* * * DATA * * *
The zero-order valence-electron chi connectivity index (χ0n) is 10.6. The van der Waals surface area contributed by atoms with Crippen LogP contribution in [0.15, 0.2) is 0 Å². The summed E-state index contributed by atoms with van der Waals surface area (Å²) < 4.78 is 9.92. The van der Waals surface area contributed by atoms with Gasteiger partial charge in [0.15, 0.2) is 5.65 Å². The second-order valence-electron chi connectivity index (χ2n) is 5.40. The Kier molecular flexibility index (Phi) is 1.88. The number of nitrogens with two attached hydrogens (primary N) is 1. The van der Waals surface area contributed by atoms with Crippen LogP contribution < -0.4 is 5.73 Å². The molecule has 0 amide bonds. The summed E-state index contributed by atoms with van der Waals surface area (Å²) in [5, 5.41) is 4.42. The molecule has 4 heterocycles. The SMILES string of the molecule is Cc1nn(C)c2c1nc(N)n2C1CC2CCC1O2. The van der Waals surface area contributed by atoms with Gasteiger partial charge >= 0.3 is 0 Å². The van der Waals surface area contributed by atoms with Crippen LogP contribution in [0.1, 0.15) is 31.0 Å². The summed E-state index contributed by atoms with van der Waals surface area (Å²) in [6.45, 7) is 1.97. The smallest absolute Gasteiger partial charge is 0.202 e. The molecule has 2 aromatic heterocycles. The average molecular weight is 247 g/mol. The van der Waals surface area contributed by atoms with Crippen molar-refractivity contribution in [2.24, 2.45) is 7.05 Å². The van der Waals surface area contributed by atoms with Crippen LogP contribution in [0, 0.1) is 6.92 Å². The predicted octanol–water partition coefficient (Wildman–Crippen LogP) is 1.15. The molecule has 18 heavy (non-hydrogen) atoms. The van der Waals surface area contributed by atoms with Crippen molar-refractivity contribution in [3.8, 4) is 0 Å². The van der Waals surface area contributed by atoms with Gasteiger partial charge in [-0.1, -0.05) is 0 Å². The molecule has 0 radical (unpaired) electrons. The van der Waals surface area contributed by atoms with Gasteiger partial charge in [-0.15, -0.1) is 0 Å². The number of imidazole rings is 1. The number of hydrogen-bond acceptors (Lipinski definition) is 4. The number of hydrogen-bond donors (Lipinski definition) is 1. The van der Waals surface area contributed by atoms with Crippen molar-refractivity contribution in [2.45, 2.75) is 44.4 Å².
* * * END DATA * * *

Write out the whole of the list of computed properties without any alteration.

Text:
The zero-order valence-electron chi connectivity index (χ0n) is 10.6. The van der Waals surface area contributed by atoms with Crippen LogP contribution in [0.15, 0.2) is 0 Å². The summed E-state index contributed by atoms with van der Waals surface area (Å²) < 4.78 is 9.92. The van der Waals surface area contributed by atoms with Gasteiger partial charge in [0.15, 0.2) is 5.65 Å². The second-order valence-electron chi connectivity index (χ2n) is 5.40. The Kier molecular flexibility index (Phi) is 1.88. The number of nitrogens with two attached hydrogens (primary N) is 1. The van der Waals surface area contributed by atoms with Crippen LogP contribution < -0.4 is 5.73 Å². The molecule has 0 amide bonds. The summed E-state index contributed by atoms with van der Waals surface area (Å²) in [5, 5.41) is 4.42. The molecule has 4 heterocycles. The SMILES string of the molecule is Cc1nn(C)c2c1nc(N)n2C1CC2CCC1O2. The van der Waals surface area contributed by atoms with Gasteiger partial charge >= 0.3 is 0 Å². The van der Waals surface area contributed by atoms with Crippen LogP contribution in [0.1, 0.15) is 31.0 Å². The summed E-state index contributed by atoms with van der Waals surface area (Å²) in [6.45, 7) is 1.97. The smallest absolute Gasteiger partial charge is 0.202 e. The molecule has 2 aromatic heterocycles. The average molecular weight is 247 g/mol. The van der Waals surface area contributed by atoms with Crippen molar-refractivity contribution in [2.24, 2.45) is 7.05 Å². The van der Waals surface area contributed by atoms with Crippen LogP contribution in [0, 0.1) is 6.92 Å². The predicted octanol–water partition coefficient (Wildman–Crippen LogP) is 1.15. The molecule has 18 heavy (non-hydrogen) atoms. The van der Waals surface area contributed by atoms with Crippen molar-refractivity contribution in [3.8, 4) is 0 Å². The van der Waals surface area contributed by atoms with Gasteiger partial charge in [-0.1, -0.05) is 0 Å². The molecule has 0 radical (unpaired) electrons. The van der Waals surface area contributed by atoms with Gasteiger partial charge in [-0.15, -0.1) is 0 Å². The number of imidazole rings is 1. The number of hydrogen-bond acceptors (Lipinski definition) is 4. The number of hydrogen-bond donors (Lipinski definition) is 1. The van der Waals surface area contributed by atoms with Crippen molar-refractivity contribution in [2.45, 2.75) is 44.4 Å².